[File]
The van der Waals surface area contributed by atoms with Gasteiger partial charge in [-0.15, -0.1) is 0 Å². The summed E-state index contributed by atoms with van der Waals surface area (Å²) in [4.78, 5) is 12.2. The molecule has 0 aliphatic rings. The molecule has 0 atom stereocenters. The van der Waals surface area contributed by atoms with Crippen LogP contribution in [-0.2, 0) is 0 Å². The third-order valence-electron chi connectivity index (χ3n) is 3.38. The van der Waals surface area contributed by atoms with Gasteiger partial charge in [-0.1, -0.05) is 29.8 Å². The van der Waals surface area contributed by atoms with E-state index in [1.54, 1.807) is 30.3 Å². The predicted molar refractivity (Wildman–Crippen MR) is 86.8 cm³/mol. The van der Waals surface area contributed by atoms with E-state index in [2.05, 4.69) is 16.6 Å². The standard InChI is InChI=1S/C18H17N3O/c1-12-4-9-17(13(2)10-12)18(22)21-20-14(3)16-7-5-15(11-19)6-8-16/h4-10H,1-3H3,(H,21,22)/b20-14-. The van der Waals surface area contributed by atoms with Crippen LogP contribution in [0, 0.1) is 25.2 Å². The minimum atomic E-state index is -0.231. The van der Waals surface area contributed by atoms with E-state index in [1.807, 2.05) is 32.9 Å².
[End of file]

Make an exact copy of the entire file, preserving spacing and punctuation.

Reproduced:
The van der Waals surface area contributed by atoms with Gasteiger partial charge in [-0.15, -0.1) is 0 Å². The summed E-state index contributed by atoms with van der Waals surface area (Å²) in [4.78, 5) is 12.2. The molecule has 0 aliphatic rings. The molecule has 0 atom stereocenters. The van der Waals surface area contributed by atoms with Crippen LogP contribution in [-0.2, 0) is 0 Å². The third-order valence-electron chi connectivity index (χ3n) is 3.38. The van der Waals surface area contributed by atoms with Gasteiger partial charge in [-0.1, -0.05) is 29.8 Å². The van der Waals surface area contributed by atoms with E-state index in [1.54, 1.807) is 30.3 Å². The predicted molar refractivity (Wildman–Crippen MR) is 86.8 cm³/mol. The van der Waals surface area contributed by atoms with E-state index in [2.05, 4.69) is 16.6 Å². The standard InChI is InChI=1S/C18H17N3O/c1-12-4-9-17(13(2)10-12)18(22)21-20-14(3)16-7-5-15(11-19)6-8-16/h4-10H,1-3H3,(H,21,22)/b20-14-. The van der Waals surface area contributed by atoms with Crippen LogP contribution in [0, 0.1) is 25.2 Å². The minimum atomic E-state index is -0.231. The van der Waals surface area contributed by atoms with E-state index in [1.807, 2.05) is 32.9 Å².